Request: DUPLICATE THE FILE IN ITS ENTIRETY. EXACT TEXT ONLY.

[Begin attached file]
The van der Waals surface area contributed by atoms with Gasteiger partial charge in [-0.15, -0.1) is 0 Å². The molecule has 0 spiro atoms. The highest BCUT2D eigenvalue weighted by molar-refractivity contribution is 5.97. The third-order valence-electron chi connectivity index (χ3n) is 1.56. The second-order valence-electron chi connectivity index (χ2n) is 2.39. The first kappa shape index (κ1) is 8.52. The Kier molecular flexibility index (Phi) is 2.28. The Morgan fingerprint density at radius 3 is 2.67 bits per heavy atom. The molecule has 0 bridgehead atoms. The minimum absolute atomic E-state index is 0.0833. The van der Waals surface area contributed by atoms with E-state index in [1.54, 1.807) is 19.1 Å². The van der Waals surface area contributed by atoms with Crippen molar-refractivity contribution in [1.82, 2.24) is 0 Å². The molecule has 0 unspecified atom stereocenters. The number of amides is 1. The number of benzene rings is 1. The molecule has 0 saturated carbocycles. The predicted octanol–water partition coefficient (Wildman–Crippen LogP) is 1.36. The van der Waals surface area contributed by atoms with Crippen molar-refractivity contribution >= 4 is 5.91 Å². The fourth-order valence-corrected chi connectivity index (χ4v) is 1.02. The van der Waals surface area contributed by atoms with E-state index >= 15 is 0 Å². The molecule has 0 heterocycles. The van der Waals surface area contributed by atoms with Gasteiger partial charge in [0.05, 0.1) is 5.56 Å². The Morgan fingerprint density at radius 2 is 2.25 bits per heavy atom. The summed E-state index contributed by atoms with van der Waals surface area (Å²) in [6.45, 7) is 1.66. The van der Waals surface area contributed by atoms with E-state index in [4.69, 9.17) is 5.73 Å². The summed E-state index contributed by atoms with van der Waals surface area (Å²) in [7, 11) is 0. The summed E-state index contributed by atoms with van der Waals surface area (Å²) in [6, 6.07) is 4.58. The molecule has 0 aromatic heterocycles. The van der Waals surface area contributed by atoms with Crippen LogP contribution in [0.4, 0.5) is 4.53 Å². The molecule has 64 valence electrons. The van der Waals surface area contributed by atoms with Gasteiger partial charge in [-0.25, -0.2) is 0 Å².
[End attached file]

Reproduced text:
The van der Waals surface area contributed by atoms with Gasteiger partial charge in [-0.15, -0.1) is 0 Å². The molecule has 0 spiro atoms. The highest BCUT2D eigenvalue weighted by molar-refractivity contribution is 5.97. The third-order valence-electron chi connectivity index (χ3n) is 1.56. The second-order valence-electron chi connectivity index (χ2n) is 2.39. The first kappa shape index (κ1) is 8.52. The Kier molecular flexibility index (Phi) is 2.28. The Morgan fingerprint density at radius 3 is 2.67 bits per heavy atom. The molecule has 0 bridgehead atoms. The minimum absolute atomic E-state index is 0.0833. The van der Waals surface area contributed by atoms with E-state index in [1.54, 1.807) is 19.1 Å². The van der Waals surface area contributed by atoms with Crippen molar-refractivity contribution in [1.82, 2.24) is 0 Å². The molecule has 0 unspecified atom stereocenters. The number of amides is 1. The number of benzene rings is 1. The molecule has 0 saturated carbocycles. The predicted octanol–water partition coefficient (Wildman–Crippen LogP) is 1.36. The van der Waals surface area contributed by atoms with Crippen molar-refractivity contribution >= 4 is 5.91 Å². The fourth-order valence-corrected chi connectivity index (χ4v) is 1.02. The van der Waals surface area contributed by atoms with E-state index >= 15 is 0 Å². The molecule has 0 heterocycles. The van der Waals surface area contributed by atoms with Gasteiger partial charge in [0.05, 0.1) is 5.56 Å². The Morgan fingerprint density at radius 2 is 2.25 bits per heavy atom. The summed E-state index contributed by atoms with van der Waals surface area (Å²) in [6.45, 7) is 1.66. The van der Waals surface area contributed by atoms with E-state index in [4.69, 9.17) is 5.73 Å². The summed E-state index contributed by atoms with van der Waals surface area (Å²) in [7, 11) is 0. The summed E-state index contributed by atoms with van der Waals surface area (Å²) in [6, 6.07) is 4.58. The molecule has 0 aromatic heterocycles. The van der Waals surface area contributed by atoms with Crippen LogP contribution in [0.4, 0.5) is 4.53 Å². The molecule has 64 valence electrons. The van der Waals surface area contributed by atoms with Gasteiger partial charge in [-0.25, -0.2) is 0 Å².